The theme of this issue of the St. Gallen Business Review is “Harmony”. For this reason, we would like to discuss whether two aspects of our lifeworld are in harmony, namely economic optimization and morality. What is the relation between them? According to a widely shared view, which is one aspect of the doctrine of „mainstream economics“, the functioning of an economic system does not require moral behaviour on the part of the individual economic agent. In what follows, we will try to convince you that this is false. If all economic agents – managers, employees, bankers, consumers and so on – were purely self-interested, as mainstream economics assumes, our economic practice would fail. There are various reasons for this. Here we will focus on one of them, namely the pivotal role of interpersonal communication.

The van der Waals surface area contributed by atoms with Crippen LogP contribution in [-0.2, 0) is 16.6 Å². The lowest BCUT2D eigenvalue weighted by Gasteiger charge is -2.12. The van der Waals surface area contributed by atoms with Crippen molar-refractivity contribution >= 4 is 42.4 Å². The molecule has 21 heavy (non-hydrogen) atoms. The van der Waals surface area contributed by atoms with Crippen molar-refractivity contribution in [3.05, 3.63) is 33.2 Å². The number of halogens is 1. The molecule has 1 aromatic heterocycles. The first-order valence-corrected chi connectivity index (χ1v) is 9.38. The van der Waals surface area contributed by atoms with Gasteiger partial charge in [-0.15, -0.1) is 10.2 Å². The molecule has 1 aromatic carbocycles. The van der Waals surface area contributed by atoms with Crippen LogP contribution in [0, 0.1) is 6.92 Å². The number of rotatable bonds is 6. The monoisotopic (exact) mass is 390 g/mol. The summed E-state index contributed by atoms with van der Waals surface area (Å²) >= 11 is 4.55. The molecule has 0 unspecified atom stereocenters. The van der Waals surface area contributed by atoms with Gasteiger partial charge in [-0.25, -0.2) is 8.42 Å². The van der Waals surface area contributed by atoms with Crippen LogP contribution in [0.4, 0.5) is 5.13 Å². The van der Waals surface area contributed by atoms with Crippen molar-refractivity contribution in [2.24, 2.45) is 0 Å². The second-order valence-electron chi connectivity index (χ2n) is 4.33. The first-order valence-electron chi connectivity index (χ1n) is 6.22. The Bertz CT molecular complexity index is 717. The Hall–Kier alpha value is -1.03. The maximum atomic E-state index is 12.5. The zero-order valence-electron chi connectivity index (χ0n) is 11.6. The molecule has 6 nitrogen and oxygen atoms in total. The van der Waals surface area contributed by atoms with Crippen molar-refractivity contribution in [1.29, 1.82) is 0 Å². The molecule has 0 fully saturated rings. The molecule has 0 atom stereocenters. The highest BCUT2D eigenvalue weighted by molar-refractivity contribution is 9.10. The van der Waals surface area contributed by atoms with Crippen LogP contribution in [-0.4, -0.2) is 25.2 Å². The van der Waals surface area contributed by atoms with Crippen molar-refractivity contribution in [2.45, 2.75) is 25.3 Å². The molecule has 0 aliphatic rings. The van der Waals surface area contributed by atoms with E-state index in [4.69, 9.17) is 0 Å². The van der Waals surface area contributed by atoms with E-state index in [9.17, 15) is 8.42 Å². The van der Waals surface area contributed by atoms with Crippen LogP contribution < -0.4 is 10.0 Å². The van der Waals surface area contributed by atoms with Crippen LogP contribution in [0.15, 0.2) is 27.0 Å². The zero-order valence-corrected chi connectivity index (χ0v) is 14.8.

Economic success depends on successful communication